As we first outlined back in 2019, plans for a new six-story building to rise up to 65 feet in height at 2955 Mission Street were in the works.

As designed, since refined and newly rendered by Sternberg Benjamin Architects below, the proposed development would now yield 18 condos (which is up from 13 as originally envisioned) over 1,020 square feet of ground floor retail space (which is down from 2,655 square feet) and the building’s 3-car garage, which was to be accessed by way of Lilac Street, has been dropped from the plans.

While the Planning Commission hearing for the project has been pushed back a couple of weeks to April 28, the project is slated to be approved and building permits for the project have been requested and triaged.  And while rendered with a market in the ground floor space, a tenant has yet to be secured.  We’ll keep you posted and plugged-in.

18 thoughts on “Mission District Infill Development Closer to Reality”
  1. We all know the the anti-housing groups MENA and Calle 24 hate large amounts of glass, as it’s a sign of wealth and privilege. Nicely done by Sternberg Benjamin to dodge that bullet.

    I wonder where they stand on included parking. I could see it going either way. Is it “There should be more parking, because otherwise they will be taking our street parking spots!” or “Cars are a sign of wealth and privilege, not in character with the neighborhood. No parking!”?

    1. A cynical view of the anti-housing groups is they aren’t against anything specifically, not even housing. But they see the deep pockets of housing developers as an opportunity and will raise any objection that pertains to the project as their first play in the negotiation.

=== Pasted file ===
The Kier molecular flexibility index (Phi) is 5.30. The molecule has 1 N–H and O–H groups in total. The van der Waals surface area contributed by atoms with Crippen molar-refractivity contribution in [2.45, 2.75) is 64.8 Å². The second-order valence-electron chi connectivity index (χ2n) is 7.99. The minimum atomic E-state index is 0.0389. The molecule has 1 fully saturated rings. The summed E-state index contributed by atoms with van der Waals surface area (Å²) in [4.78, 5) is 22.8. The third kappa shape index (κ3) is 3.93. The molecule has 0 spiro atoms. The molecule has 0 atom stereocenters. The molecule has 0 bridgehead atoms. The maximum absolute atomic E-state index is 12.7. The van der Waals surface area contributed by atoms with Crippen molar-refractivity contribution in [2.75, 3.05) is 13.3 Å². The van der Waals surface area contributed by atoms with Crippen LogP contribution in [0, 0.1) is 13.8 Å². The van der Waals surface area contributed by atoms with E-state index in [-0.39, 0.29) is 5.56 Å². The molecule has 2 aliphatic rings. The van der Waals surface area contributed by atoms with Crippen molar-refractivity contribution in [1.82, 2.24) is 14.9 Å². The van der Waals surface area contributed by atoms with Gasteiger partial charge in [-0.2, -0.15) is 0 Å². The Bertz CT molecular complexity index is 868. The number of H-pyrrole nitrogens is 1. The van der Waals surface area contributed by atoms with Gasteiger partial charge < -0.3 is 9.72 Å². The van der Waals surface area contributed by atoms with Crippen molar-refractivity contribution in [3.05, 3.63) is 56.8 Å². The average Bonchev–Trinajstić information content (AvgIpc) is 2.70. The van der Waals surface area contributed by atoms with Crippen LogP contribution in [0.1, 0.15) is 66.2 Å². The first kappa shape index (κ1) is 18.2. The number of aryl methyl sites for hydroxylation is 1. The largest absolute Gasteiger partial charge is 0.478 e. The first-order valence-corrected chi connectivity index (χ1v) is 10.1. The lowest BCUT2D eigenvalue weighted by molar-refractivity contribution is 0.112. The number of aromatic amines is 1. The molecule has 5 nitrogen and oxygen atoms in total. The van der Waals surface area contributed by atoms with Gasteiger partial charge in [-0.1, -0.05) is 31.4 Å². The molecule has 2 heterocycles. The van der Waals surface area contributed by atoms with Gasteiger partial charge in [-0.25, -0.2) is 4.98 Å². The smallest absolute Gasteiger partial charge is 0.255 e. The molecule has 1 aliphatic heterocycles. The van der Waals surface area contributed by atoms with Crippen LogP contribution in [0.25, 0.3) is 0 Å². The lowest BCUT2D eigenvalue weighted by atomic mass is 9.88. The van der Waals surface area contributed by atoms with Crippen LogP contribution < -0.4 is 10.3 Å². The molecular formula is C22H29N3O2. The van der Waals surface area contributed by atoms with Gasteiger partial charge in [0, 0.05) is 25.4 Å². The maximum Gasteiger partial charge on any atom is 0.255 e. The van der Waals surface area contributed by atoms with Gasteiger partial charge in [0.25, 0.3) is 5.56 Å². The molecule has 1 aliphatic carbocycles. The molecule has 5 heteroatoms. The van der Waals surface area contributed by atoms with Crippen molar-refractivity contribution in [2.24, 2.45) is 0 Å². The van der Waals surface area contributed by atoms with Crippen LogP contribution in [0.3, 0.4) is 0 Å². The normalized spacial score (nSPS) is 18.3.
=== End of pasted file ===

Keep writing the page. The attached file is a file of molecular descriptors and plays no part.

2. There were objections to a multi unit building at Mission and 15th (Under construction as this is being written) due to the ‘Large expanses of Glass’ which did not fit in with the other ‘Lower income residents’ of the area (I’m quoting text from the planning commission)

      It was a real eye opener for me to learn that ‘Lower Income People’ don’t like large expanses of glass or sunlit living spaces. The small mindedness of all of this is mind numbing. Sad

  2. I think I understand why there are few south facing windows, but as a result this building is gonna look real ugly when viewed from Bernal Heights or driving by on Cesar Chavez.

  3. A couple things I am curious about:

    The rendering shows some lot-line windows, which I didn’t think were allowed. Are they? And aren’t light wells required? What happens when the property next door is demolished and they want to similarly build up? With no light wells and the lot-line windows blocked, those are gonna be some dark units…

    1. Someone correct me if I’m wrong but I believe lot-line windows are now allowed if accompanied by a fire suppression system. But agree on your second point—unless that house next door is a declared a landmark it’s only a matter of time before they’re blocked. I wonder why not lightwells?

    2. When the Linea Condominiums (8 Buchanan) was built the developer bought the air rights above The Mint Karaoke Lounge (1942 Market). Parts of the Linea building extend over the property line into the air space above the adjacent structure. This air space purchase prevents blocking the views from the condos.

  4. A Spanish hair salon in 2009, “Cybermania” copy shop (w/ Spanish text) in 2011, “Mission Critter” (some sort of boutique-y pet store), until 2017… and then it’s just boarded up. A little tour through the changing economy of the Mission, I suppose.

    1. the neighboring space (2949 mission) went something like bodega–>”The Fizzary” (hipster soda shop)–>boarded up–>illegal gambling den and source of many neighborhood complaints–>boarded up–>”El Furniture Outlet”–>print shop.

  5. Why on earth would anyone want to build a structure like this in this particular location? So out of character with the neighborhood architecture, look and feel, something that architects should strive for.

    1. Original building is ugly. Replacement building is ugly x 10. Agreed. Why not just design a decent building suitable for a nice city? Eyesore. Build it crowd doesn’t care.

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